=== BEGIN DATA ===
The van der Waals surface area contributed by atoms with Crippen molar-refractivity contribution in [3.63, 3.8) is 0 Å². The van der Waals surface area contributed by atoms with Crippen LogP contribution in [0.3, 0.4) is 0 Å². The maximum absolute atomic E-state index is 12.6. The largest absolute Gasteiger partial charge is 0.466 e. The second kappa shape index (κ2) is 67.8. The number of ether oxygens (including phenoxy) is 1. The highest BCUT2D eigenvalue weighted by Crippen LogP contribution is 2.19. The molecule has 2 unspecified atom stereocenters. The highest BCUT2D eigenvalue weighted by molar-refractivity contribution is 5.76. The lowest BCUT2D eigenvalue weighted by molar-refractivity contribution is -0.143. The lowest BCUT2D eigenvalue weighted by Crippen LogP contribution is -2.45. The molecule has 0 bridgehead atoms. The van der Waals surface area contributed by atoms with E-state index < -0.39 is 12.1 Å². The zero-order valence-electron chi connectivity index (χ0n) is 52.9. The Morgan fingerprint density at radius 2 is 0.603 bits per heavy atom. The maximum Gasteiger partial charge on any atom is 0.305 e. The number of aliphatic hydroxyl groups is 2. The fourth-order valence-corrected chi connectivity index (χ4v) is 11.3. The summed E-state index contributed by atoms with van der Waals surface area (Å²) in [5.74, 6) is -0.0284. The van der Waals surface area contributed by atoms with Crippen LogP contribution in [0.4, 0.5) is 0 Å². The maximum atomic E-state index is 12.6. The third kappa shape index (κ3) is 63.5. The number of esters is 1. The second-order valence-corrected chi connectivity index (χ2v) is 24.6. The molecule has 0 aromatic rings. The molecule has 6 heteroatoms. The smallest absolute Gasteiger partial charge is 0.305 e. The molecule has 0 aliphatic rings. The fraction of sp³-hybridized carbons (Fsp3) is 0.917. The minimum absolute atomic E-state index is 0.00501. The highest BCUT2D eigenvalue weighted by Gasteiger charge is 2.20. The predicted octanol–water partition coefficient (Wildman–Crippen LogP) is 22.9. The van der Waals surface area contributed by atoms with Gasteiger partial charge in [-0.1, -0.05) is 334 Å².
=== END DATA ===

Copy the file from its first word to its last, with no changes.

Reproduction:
The van der Waals surface area contributed by atoms with Crippen molar-refractivity contribution in [3.63, 3.8) is 0 Å². The van der Waals surface area contributed by atoms with Crippen LogP contribution in [0.3, 0.4) is 0 Å². The maximum absolute atomic E-state index is 12.6. The largest absolute Gasteiger partial charge is 0.466 e. The second kappa shape index (κ2) is 67.8. The number of ether oxygens (including phenoxy) is 1. The highest BCUT2D eigenvalue weighted by Crippen LogP contribution is 2.19. The molecule has 2 unspecified atom stereocenters. The highest BCUT2D eigenvalue weighted by molar-refractivity contribution is 5.76. The lowest BCUT2D eigenvalue weighted by molar-refractivity contribution is -0.143. The lowest BCUT2D eigenvalue weighted by Crippen LogP contribution is -2.45. The molecule has 0 bridgehead atoms. The van der Waals surface area contributed by atoms with E-state index < -0.39 is 12.1 Å². The zero-order valence-electron chi connectivity index (χ0n) is 52.9. The Morgan fingerprint density at radius 2 is 0.603 bits per heavy atom. The maximum Gasteiger partial charge on any atom is 0.305 e. The number of aliphatic hydroxyl groups is 2. The fourth-order valence-corrected chi connectivity index (χ4v) is 11.3. The summed E-state index contributed by atoms with van der Waals surface area (Å²) in [5.74, 6) is -0.0284. The van der Waals surface area contributed by atoms with Crippen LogP contribution in [0.4, 0.5) is 0 Å². The maximum atomic E-state index is 12.6. The third kappa shape index (κ3) is 63.5. The number of esters is 1. The second-order valence-corrected chi connectivity index (χ2v) is 24.6. The molecule has 0 aromatic rings. The molecule has 6 heteroatoms. The smallest absolute Gasteiger partial charge is 0.305 e. The molecule has 0 aliphatic rings. The fraction of sp³-hybridized carbons (Fsp3) is 0.917. The minimum absolute atomic E-state index is 0.00501. The highest BCUT2D eigenvalue weighted by Gasteiger charge is 2.20. The predicted octanol–water partition coefficient (Wildman–Crippen LogP) is 22.9. The van der Waals surface area contributed by atoms with Gasteiger partial charge in [-0.1, -0.05) is 334 Å².